- - Saturday, November 7, 2020

In the philosophical tradition of ancient Athenian philosopher Socrates, the American philosopher Ayn Rand wrote, “Defiance, not obedience, is the American’s answer to overbearing authority.” Twitter either never got — or somehow lost — the memo. The tech publisher has apparently decided that fraud in either the casting or counting of votes is impossible, and that raising questions about the legitimacy or accuracy of official tallies is suspect. 

Comedian and commentator Matt Walsh took to Twitter, where he learned that a trove of some 128,000 votes from the critical battleground state of Michigan were quietly awarded to Joe Biden early Wednesday morning. This did not smell right to Mr. Walsh, who wrote, “This is reason enough to go to court. No honest person can look at this and say it’s normal and unconcerning.” 

Mr. Walsh’s tweet was quote-tweeted by President Trump, and then promptly slapped with a label warning that “Some or all of [its content] is disputed and might be misleading about an election or other civic process.” 

At least the content wasn’t taken down, or his account locked, you might say. What’s the harm in Twitter saying that something’s disputed, if it’s disputed, right?  

We now know that labeling tweets is not harmless, that it reduces the engagement rate — if not the reach — that a tweet might otherwise enjoy. A label applied on election night dramatically reduced the rate of engagement with one of Mr. Trump’s tweets — from 827 times per minute before the label was applied, to 151 times per minute afterward.



Twitter, by applying seemingly innocuous, even virtuous, labels, is hindering the natural, necessary process of citizens questioning authority and holding government officials accountable. 

Why were 128,000 Biden votes suddenly added to the tally? It turns out that it was due to a typographical error. (Not that Twitter’s fact-checker had any way of knowing that when he or she decided to apply the label.) The tech publisher’s policy, by reducing the engagement rate of anyone who dares to question the legitimacy of “official” information, is only exacerbating the mistrust and division surrounding this election. Many of the president’s supporters see Twitter’s arbiters of misinformation as part of a coordinated cover-up effort, and it’s hard to blame them.  

Further, while abandoning the ideal of unlimited and unmitigated expression of thought by its users, Twitter chooses to leave some authorities completely unthrottled and unchecked. Was Twitter’s decision to leave Iran’s Ayatollah Khamenei’s anti-Semitic tweets untouched a harbinger of things to come? For Twitter, it seems, certain favored authorities are not to be questioned, not even by them. History tells us where this approach may lead, but just look at Iran, where authorities are not to be questioned on punishment of death.  

Don’t be so dramatic, you say. We can trust Twitter. But that leads us to the final point: Content curation policies embraced by Twitter and others hinder the discovery of truth. And they do it, ironically, much in the same way that the president is attempting to do by stopping the process of vote counting in various states. If you need more evidence that the official results should be vigorously questioned, look at the early calls made by Fox and AP in Arizona, in reliance on “official” data. How can we discover and correct errors like these if the tech publishers, along with the media, treat questioning officialdom as inherently suspect?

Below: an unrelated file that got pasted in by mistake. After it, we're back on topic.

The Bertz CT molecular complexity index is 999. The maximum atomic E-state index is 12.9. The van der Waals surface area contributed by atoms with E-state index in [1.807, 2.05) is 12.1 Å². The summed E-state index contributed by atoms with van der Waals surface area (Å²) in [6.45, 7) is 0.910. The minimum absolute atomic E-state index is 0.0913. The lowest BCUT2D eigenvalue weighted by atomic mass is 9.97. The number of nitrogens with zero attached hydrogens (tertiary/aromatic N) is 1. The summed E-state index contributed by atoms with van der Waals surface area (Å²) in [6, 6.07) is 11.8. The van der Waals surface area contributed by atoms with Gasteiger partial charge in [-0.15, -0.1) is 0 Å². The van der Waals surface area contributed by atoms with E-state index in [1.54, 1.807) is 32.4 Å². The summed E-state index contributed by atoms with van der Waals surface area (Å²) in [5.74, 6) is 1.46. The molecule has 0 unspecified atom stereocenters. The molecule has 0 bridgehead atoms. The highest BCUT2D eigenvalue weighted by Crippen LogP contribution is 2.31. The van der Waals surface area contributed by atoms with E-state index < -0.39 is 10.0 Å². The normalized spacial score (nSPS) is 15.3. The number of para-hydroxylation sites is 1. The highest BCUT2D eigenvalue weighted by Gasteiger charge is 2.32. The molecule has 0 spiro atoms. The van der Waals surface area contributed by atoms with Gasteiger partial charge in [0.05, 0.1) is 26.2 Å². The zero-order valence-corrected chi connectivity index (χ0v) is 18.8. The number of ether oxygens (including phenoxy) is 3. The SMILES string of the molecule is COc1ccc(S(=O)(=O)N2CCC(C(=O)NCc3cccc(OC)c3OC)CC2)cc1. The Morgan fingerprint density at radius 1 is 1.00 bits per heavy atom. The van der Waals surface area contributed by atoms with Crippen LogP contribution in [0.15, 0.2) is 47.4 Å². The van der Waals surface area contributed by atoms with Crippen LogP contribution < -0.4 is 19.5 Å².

The health of our republic requires that our election results stand up to scrutiny. Pointed questions should not be blocked or labeled by self-appointed experts and fact-checkers. Yet this is precisely what centralized content curation involves.   

While we anxiously await accurate, verifiable election results, we properly expect accusations and innuendos to fly. Raising questions should not be seen as a problem, as something to be suppressed. Rather it should be embraced as an opportunity to strengthen our system, to build trust and integrity, by answering them in the sunlight.  

This process is necessary for arriving at both truth and understanding. And only a citizenry armed with both can hold politicians accountable, and thereby restore and preserve our system of limited government.  

The Internet is full of coding schools, ready to supply online tech publishers with a fresh batch of employees. The fact that these schools do not offer courses in “fact-checking” — i.e., in critical thinking skills — is one indication that this crucial process cannot be outsourced, that it must be performed by each and every individual. There is no shortcut, no algorithm that will instantly and automatically yield truth. 

The revolution we need is not the one currently festering online. The long overdue critical thinking revolution requires both resuming the teaching of this lost art and, simultaneously, embracing platforms, like Parler, which are committed to allowing people to speak freely and think for themselves.

• Amy Peikoff is the chief policy officer of Parler, where Jeffrey Wernick is the chief operating officer.

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